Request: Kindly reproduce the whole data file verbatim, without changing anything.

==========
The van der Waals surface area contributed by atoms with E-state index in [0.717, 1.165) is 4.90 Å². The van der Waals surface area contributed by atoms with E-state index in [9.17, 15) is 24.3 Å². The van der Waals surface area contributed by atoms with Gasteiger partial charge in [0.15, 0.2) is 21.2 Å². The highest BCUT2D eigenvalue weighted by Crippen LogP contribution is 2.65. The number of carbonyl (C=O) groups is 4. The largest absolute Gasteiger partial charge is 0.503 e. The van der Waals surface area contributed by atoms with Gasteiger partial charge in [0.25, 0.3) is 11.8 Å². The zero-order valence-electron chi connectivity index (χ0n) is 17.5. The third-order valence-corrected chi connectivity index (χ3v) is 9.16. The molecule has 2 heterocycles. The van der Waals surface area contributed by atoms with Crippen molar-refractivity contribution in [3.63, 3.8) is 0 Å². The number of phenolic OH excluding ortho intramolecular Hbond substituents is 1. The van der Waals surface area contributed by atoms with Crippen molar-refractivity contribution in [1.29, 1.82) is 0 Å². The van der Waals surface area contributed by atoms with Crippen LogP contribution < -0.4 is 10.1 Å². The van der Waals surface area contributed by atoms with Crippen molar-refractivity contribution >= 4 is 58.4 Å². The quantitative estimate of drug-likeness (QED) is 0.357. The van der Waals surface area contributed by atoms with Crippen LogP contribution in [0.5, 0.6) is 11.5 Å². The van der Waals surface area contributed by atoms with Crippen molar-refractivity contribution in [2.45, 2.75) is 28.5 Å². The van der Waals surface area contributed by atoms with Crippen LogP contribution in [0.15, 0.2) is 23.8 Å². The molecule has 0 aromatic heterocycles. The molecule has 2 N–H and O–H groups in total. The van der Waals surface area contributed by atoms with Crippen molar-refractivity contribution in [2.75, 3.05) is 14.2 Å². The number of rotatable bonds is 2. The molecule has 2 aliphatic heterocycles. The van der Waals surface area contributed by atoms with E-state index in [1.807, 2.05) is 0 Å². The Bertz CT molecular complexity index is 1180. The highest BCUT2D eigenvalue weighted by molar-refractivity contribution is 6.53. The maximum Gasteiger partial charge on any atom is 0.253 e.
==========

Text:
The van der Waals surface area contributed by atoms with E-state index in [0.717, 1.165) is 4.90 Å². The van der Waals surface area contributed by atoms with E-state index in [9.17, 15) is 24.3 Å². The van der Waals surface area contributed by atoms with Gasteiger partial charge in [0.15, 0.2) is 21.2 Å². The highest BCUT2D eigenvalue weighted by Crippen LogP contribution is 2.65. The number of carbonyl (C=O) groups is 4. The largest absolute Gasteiger partial charge is 0.503 e. The van der Waals surface area contributed by atoms with Gasteiger partial charge in [0.25, 0.3) is 11.8 Å². The zero-order valence-electron chi connectivity index (χ0n) is 17.5. The third-order valence-corrected chi connectivity index (χ3v) is 9.16. The molecule has 2 heterocycles. The van der Waals surface area contributed by atoms with Crippen molar-refractivity contribution in [3.63, 3.8) is 0 Å². The number of phenolic OH excluding ortho intramolecular Hbond substituents is 1. The van der Waals surface area contributed by atoms with Crippen molar-refractivity contribution in [1.29, 1.82) is 0 Å². The van der Waals surface area contributed by atoms with Crippen LogP contribution < -0.4 is 10.1 Å². The van der Waals surface area contributed by atoms with Crippen molar-refractivity contribution >= 4 is 58.4 Å². The quantitative estimate of drug-likeness (QED) is 0.357. The van der Waals surface area contributed by atoms with Crippen LogP contribution in [0.5, 0.6) is 11.5 Å². The van der Waals surface area contributed by atoms with Crippen molar-refractivity contribution in [2.45, 2.75) is 28.5 Å². The van der Waals surface area contributed by atoms with Crippen LogP contribution in [0.15, 0.2) is 23.8 Å². The molecule has 0 aromatic heterocycles. The molecule has 2 N–H and O–H groups in total. The van der Waals surface area contributed by atoms with Crippen molar-refractivity contribution in [2.75, 3.05) is 14.2 Å². The number of rotatable bonds is 2. The molecule has 2 aliphatic heterocycles. The van der Waals surface area contributed by atoms with E-state index in [1.807, 2.05) is 0 Å². The Bertz CT molecular complexity index is 1180. The highest BCUT2D eigenvalue weighted by molar-refractivity contribution is 6.53. The maximum Gasteiger partial charge on any atom is 0.253 e.